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  • Writer's pictureBeatka Wójciak

The power of colour in accessibility

Updated: May 13, 2023

I think we can all agree that colours are an extremely important part of any app or website. They send the message about your brand and evoke emotions in people using your product. When used correctly, they are very powerful.

Rainbow coloured frames form a corridor

They also play an important role in helping the users use your product and making them feel welcome. Unfortunately, this aspect is often overlooked and it’s deemed a waste of time to care about accessibility.


I believe this is a big mistake. Making a product accessible helps everyone, regardless of their abilities and technical proficiency.


Let me tell you why:


Contrast

On the surface, it might seem that high contrast between elements is only required for people with impaired vision and it’s not something to worry about in a general case. Besides being very dismissive of those people, it’s simply not true.

Even people with perfect eyesight will find it difficult to read text that doesn’t have good contrast against the background - they will still manage but it will require extra effort. Over time, this will create small frustrations which will make people dissatisfied with your product and they might eventually stop using it.


Besides, there are circumstances where each of us will find it difficult to read what’s on the screen. Have you ever tried using your phone on a sunny day or while wearing sunglasses? Even with the best eyesight in the world you’d still struggle, as the screen will not be as legible.


Luckily, it’s easy to make elements on the screen easy to see and read and you can even use a tool that checks whether they have sufficient contrast. There are plenty of options online.


Usually, larger fonts and elements can get away with lower contrast. You should aim for at least 4.5:1 for regular text and 3:1 for large text (18 pt or 14 pt + bold).


On the flip side, contrast that is too high is also causing strain on the eyes and makes text difficult to read. Using pure black text on a pure white background is rarely going to work well. It’s all a matter of balancing things out to provide the best experience.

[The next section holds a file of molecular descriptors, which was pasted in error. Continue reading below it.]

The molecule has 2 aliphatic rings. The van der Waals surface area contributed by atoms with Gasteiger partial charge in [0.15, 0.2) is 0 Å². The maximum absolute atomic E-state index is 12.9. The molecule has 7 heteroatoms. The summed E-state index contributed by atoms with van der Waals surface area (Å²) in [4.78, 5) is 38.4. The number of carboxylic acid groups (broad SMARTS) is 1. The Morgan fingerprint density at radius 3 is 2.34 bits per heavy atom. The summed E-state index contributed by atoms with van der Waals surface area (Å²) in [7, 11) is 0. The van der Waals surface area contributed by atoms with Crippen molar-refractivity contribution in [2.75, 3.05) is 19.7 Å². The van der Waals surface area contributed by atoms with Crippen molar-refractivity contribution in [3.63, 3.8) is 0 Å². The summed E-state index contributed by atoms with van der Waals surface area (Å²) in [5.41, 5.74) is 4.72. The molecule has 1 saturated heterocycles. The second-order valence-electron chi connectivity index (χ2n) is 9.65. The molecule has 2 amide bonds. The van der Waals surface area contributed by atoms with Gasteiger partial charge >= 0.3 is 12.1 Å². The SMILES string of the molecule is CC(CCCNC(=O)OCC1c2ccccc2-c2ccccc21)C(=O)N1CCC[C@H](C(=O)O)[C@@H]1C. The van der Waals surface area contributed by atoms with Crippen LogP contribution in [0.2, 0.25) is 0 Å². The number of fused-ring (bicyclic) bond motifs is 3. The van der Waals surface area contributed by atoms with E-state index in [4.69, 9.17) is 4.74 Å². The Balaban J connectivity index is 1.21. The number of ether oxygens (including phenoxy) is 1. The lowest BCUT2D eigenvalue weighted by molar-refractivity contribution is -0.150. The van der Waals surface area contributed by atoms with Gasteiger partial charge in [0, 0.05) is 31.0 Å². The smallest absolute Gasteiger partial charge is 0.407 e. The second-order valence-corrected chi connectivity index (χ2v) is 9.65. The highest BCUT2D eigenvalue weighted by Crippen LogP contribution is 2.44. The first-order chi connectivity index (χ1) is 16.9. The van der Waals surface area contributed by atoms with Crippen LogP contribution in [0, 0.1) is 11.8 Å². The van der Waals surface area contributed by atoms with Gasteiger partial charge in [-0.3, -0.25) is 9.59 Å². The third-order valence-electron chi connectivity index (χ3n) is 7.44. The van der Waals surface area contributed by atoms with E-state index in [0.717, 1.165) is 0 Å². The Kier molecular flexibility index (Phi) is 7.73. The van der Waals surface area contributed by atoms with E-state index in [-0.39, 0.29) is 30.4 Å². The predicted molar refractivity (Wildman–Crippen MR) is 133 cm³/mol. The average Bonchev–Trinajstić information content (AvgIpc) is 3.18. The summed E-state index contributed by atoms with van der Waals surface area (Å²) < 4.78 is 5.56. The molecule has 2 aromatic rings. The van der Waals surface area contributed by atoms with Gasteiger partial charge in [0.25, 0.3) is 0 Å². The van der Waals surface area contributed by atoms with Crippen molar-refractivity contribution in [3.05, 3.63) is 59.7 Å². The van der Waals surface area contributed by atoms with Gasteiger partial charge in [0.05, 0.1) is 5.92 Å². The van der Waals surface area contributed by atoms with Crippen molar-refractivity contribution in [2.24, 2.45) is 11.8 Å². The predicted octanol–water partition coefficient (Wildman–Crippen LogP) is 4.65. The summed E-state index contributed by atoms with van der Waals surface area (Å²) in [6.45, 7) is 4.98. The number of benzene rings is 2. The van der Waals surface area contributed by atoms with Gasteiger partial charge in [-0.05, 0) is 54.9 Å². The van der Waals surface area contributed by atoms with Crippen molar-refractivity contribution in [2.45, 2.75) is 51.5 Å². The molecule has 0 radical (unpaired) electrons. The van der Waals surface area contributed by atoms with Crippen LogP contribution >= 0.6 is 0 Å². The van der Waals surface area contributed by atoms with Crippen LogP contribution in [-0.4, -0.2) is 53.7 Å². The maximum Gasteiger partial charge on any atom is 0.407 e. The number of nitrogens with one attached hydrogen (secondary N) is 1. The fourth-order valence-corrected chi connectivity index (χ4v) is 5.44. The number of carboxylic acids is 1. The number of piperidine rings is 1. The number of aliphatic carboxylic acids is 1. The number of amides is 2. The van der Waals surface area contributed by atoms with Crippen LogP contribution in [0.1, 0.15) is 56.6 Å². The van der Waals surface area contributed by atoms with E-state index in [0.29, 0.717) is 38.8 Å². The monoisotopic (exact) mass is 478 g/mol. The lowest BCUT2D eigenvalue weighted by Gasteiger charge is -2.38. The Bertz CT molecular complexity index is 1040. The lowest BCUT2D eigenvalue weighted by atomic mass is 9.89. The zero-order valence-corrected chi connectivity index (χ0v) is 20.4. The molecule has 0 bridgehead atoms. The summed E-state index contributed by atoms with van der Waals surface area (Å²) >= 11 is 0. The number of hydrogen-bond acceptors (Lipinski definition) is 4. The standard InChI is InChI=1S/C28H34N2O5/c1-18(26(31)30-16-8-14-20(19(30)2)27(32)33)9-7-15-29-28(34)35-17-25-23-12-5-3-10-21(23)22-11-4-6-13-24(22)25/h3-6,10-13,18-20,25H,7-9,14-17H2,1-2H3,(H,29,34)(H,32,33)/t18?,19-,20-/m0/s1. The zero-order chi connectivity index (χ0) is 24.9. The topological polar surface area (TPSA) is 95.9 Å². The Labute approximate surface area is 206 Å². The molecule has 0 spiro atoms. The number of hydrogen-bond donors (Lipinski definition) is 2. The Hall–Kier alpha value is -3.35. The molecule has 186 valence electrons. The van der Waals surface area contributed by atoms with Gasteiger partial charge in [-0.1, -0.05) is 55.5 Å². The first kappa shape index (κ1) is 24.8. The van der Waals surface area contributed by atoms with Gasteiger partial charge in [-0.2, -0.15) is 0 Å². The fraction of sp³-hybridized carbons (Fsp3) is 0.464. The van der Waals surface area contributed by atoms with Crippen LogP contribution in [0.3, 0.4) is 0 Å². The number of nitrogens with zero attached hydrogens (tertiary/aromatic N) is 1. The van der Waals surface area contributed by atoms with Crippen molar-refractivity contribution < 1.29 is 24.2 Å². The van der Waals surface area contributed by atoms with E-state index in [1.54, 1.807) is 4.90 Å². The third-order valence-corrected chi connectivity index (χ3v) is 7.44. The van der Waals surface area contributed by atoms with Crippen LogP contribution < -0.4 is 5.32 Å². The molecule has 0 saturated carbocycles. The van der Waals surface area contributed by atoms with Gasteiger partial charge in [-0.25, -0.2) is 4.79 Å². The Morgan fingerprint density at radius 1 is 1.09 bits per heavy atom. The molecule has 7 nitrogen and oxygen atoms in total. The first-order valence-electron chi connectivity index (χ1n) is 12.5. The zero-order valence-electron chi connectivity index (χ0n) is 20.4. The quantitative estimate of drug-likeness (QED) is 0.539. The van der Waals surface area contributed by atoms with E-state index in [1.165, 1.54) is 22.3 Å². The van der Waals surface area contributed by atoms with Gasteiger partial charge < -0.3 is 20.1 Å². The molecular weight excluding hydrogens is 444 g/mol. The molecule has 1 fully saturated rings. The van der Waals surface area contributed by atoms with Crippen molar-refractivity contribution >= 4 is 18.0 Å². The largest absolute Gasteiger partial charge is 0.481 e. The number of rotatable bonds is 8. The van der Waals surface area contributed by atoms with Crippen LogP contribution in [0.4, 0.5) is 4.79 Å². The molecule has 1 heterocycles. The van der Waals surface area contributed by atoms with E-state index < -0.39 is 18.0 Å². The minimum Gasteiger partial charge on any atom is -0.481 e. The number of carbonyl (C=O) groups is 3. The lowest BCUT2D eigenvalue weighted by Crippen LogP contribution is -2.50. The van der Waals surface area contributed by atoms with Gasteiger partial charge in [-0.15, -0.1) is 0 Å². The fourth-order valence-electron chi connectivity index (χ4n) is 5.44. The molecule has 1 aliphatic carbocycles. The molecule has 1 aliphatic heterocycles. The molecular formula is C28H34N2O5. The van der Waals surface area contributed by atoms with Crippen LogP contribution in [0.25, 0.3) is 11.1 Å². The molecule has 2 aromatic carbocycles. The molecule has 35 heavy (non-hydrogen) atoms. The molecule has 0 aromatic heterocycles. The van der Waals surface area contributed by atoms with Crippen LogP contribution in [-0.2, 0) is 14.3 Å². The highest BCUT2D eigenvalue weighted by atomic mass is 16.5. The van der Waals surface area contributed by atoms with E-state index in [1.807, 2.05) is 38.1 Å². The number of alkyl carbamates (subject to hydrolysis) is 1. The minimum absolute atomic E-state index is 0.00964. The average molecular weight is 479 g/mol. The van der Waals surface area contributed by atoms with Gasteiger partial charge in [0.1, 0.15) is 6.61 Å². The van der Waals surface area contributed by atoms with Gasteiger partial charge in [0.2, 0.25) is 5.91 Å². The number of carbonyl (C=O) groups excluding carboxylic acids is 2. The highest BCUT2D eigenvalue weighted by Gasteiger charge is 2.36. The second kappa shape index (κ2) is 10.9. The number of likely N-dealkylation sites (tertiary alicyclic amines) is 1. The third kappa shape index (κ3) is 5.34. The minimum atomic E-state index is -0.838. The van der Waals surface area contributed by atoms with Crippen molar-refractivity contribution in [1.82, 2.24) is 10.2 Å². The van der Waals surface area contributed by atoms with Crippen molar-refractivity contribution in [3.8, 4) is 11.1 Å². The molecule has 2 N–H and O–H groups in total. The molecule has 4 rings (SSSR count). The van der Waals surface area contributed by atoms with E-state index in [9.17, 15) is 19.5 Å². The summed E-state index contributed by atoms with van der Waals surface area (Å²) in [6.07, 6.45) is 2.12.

Indication of state

One of the most common mistakes in apps is only using colour to distinguish between states in the app. For example, green text when things went ok and red when there was an error. This might seem fine at first glance (especially when the colours pass the contrast test), but is very limiting for people who are colourblind - for them it might look like the same colour.

Also keep in mind that some colour combinations are culture-specific (similarly to symbols) and just because it’s obvious for you, it doesn’t mean it will be obvious for your users.


A good practice to help people understand what’s going on is always providing at least two distinct visual indications of what’s going on, such as a green checkmark and a red cross to show a success and error state respectively.


Colour hierarchy

As I already mentioned, colours help convey the message you want to show to people. But this only works if they’re used in moderation. I’m sure a lot of you remember the websites from the 90s where everything was moving and changing colours and screaming for attention - it made those pages very difficult to navigate.

These days most apps and websites are much more minimalistic and there’s a good reason for that: when everything is important, nothing is. If every part of your screen is covered with intense colours and there’s little empty space, people will find it difficult to quickly get the information they are looking for.


This will in time discourage them from using your product because nobody has the time to scan a busy screen to find the button they need - or wait for the animations to finish for that matter.


To sum up

Using colours wisely goes beyond just expressing your brand identity. It has an influence on whether people will want to use your product or find it frustrating - as such, it should never be an afterthought, but a design consideration right from the start.


Helping your users use your product can only end well. After all, everyone has their shortcomings, regardless of whether they’re temporary (eg. because of the weather) or permanent. Keep it in mind in your next project!



This is just an introductory article about accessibility and why it’s important. In the future I’ll cover other aspects of it and how to make your apps inclusive for everyone - sign up to the newsletter to make sure you don’t miss anything!



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